One of the most unsavoury incidents in Aldershot’s past was recalled in a presentation at Aldershot Military Museum on Saturday (May 28).
Author Penny Legg visited the museum to promote her new book entitled Crime in the Second World War: Spivs, Scoundrels, Rogues and Worse.
The book includes an account of a riot in Aldershot in 1945, by Canadian troops disgruntled over the conditions in which they had to live as they waited to return home.
Mrs Legg researched this event using the museum’s records and the archives of the Aldershot News, which are stored at Aldershot Library.
During her talk, she explained that Aldershot was home to Canadian Forces in the 1940s.
Their relationship with the town’s population was good. Canadians married local girls and laid on birthday parties for children, while many men stayed in Britain after the war.
It was not until the war in Europe was over that this happy state of affairs changed.
Aldershot Garrison became a repatriation barracks as troops flooded back to Britain from the battle arenas in Europe. There, they waited to be sent home.
Records show that 400,000 Canadian troops passed through Aldershot in June and July 1945.
The troops, who had been living on adrenaline while in the thick of fighting, found themselves penned in with poor pay and food and little to do.
To add insult, local shopkeepers and publicans cashed in on the Canadians’ lack of understanding of the local currency and fleeced them unmercifully.
The Canadians’ joy at their imminent return home gave way to impatience and resentment.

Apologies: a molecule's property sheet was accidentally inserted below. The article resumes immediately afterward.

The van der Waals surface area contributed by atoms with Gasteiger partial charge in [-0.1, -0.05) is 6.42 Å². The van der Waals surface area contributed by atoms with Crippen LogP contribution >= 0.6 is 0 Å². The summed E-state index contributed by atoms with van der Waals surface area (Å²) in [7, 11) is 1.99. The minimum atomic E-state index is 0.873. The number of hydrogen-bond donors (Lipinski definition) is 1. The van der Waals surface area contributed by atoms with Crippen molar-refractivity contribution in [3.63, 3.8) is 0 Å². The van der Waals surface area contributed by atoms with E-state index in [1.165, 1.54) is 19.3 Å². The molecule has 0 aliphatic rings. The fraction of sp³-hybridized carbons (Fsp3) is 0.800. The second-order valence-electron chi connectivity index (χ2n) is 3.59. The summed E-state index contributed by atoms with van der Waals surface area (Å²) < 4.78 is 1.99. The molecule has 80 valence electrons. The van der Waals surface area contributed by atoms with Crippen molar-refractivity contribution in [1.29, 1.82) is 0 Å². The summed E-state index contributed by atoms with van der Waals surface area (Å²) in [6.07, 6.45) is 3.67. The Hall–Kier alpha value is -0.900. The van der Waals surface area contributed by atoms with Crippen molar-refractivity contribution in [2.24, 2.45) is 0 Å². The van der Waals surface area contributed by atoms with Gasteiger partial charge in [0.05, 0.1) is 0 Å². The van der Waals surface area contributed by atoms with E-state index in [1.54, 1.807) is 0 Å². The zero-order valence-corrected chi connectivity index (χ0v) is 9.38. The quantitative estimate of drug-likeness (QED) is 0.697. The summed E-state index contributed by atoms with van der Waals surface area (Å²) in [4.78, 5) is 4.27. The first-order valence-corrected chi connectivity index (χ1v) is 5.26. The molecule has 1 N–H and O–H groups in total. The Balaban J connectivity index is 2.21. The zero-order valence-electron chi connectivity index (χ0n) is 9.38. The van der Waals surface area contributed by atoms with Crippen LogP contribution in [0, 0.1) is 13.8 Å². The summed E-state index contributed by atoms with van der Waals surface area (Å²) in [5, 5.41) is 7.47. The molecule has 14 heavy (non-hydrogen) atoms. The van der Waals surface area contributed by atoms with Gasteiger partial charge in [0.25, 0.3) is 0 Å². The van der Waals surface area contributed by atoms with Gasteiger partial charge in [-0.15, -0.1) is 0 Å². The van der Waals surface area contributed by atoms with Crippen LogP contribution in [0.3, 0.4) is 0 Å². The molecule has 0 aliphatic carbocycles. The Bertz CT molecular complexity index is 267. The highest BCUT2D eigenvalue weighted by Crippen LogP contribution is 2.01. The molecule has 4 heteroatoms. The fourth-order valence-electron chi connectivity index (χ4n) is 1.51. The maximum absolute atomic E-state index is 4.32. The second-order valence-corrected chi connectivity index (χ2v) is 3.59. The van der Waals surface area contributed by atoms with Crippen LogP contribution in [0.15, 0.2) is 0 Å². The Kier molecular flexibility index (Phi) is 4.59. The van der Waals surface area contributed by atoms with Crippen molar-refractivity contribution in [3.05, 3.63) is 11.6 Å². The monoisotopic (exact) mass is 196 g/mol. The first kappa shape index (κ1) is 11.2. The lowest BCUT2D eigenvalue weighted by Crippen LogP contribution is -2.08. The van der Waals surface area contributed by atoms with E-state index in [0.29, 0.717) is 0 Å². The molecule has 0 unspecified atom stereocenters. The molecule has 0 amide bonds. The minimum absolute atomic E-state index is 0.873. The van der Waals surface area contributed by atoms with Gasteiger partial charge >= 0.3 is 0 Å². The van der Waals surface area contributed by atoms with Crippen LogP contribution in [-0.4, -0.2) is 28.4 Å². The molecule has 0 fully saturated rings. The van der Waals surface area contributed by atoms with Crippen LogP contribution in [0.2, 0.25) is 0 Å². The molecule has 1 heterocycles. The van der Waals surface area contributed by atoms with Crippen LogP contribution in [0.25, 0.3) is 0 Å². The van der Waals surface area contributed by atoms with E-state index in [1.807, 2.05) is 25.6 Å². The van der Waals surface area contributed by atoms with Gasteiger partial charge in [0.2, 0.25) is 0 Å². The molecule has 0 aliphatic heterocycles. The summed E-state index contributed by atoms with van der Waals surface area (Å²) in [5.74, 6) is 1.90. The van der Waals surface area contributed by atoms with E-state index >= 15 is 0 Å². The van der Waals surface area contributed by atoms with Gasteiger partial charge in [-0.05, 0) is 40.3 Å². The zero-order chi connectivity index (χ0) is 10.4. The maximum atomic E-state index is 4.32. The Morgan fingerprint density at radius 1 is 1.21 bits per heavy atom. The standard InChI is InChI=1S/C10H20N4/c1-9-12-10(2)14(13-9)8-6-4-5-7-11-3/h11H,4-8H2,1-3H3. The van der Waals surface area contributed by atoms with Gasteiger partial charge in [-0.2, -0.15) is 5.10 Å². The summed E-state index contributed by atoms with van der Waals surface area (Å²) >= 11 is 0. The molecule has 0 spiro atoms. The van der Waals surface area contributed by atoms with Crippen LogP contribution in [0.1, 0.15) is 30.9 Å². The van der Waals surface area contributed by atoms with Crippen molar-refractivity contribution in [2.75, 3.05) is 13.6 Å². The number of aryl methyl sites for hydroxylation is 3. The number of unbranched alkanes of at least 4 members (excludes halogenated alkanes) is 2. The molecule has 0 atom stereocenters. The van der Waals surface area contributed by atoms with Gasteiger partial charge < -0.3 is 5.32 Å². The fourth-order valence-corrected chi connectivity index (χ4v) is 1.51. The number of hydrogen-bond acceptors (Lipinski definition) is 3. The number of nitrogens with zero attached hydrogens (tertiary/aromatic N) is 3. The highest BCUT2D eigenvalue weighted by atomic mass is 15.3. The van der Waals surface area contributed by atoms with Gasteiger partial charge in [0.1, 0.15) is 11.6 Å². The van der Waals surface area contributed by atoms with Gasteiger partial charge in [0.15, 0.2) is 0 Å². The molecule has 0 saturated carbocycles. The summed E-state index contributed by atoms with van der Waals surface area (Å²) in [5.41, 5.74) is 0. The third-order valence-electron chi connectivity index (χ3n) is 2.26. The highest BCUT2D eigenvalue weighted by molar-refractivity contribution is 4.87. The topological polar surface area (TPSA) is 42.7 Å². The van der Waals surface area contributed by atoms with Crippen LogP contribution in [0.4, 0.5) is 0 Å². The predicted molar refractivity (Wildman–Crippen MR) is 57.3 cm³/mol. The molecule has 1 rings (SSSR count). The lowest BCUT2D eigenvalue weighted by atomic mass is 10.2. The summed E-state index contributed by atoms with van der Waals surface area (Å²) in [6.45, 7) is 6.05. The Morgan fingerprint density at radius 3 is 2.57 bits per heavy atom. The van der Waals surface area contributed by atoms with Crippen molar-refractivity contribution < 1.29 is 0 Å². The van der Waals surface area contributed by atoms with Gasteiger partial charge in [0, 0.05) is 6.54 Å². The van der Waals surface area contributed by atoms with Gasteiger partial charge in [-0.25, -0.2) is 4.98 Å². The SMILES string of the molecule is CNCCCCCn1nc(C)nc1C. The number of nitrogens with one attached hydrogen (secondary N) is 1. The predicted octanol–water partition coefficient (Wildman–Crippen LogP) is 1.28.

On July 4, 1945, a large group of Canadian soldiers met on Hospital Hill for what the Aldershot News later called an "indignation meeting".
A rumour spread that there were three Canadian soldiers being held in police custody.
Despite pleas to disperse from a senior police officer, 500 Canadians converged on the police station in support of their comrades.
As they approached along Union Street, Wellington Street and Victoria Road, they smashed the windows of businesses they passed.
In Union Street, the amusement arcade fared badly, with machines dumped in the street in addition to the damage to the windows.
A senior Canadian officer finally diffused the situation, by showing a three-man delegation that the cells were empty.
After damaging 25 shops and 87 windows, the mob quietly returned to their barracks.
Extra military police (provosts) were drafted in to keep order and, the following evening, Canadian officers patrolled Aldershot in vans fitted with loud speakers.
Major General DC Spry, the senior Canadian officer in the area, spoke to the men about their grievances and promised to mend what he could.
On July 5, a mob once again formed. The frustrated Canadians marched in Union Street, smashing those windows not damaged the night before.
Shopkeepers trying to defend their properties were faced with threats of violence and, on one occasion, a gun was drawn.
The Canadian Military Police clamped down harshly, reportedly replacing their truncheons with bottles at one point, according to the Aldershot News.
After two days of rioting, 200 shops had been targeted, causing £15,000 worth of damage.
Courts martial sentenced more than 100 Canadian soldiers for riot offences, sending five to jail.
In his letter of apology to Aldershot Borough Council, General Montague, the senior Canadian officer in Britain, condemned a "small, irresponsible group of Canadian soldiers".
There was no lingering animosity, however, as the Canadians were later awarded the Freedom of the Borough.
Crime in the Second World War: Spivs, Scoundrels, Rogues and Worse by Penny Legg, published by Sabrestorm Publishing, is available to buy now priced £19.99.